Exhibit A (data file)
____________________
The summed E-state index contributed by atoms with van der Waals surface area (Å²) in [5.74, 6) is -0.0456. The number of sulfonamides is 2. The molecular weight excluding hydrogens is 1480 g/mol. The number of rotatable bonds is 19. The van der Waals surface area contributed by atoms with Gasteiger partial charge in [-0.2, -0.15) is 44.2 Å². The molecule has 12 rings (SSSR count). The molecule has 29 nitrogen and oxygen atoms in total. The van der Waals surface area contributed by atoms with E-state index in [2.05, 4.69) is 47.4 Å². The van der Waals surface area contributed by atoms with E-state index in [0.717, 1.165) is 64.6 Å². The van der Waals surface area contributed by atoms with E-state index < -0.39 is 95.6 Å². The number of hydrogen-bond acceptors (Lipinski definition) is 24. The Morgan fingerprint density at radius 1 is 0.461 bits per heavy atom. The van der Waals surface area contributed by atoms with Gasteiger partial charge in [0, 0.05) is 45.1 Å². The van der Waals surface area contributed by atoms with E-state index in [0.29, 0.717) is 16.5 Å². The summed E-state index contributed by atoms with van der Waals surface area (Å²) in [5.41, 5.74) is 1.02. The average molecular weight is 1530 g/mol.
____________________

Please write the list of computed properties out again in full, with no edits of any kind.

The summed E-state index contributed by atoms with van der Waals surface area (Å²) in [5.74, 6) is -0.0456. The number of sulfonamides is 2. The molecular weight excluding hydrogens is 1480 g/mol. The number of rotatable bonds is 19. The van der Waals surface area contributed by atoms with Gasteiger partial charge in [-0.2, -0.15) is 44.2 Å². The molecule has 12 rings (SSSR count). The molecule has 29 nitrogen and oxygen atoms in total. The van der Waals surface area contributed by atoms with E-state index in [2.05, 4.69) is 47.4 Å². The van der Waals surface area contributed by atoms with E-state index in [0.717, 1.165) is 64.6 Å². The van der Waals surface area contributed by atoms with E-state index < -0.39 is 95.6 Å². The number of hydrogen-bond acceptors (Lipinski definition) is 24. The Morgan fingerprint density at radius 1 is 0.461 bits per heavy atom. The van der Waals surface area contributed by atoms with Gasteiger partial charge in [0, 0.05) is 45.1 Å². The van der Waals surface area contributed by atoms with E-state index in [0.29, 0.717) is 16.5 Å². The summed E-state index contributed by atoms with van der Waals surface area (Å²) in [5.41, 5.74) is 1.02. The average molecular weight is 1530 g/mol.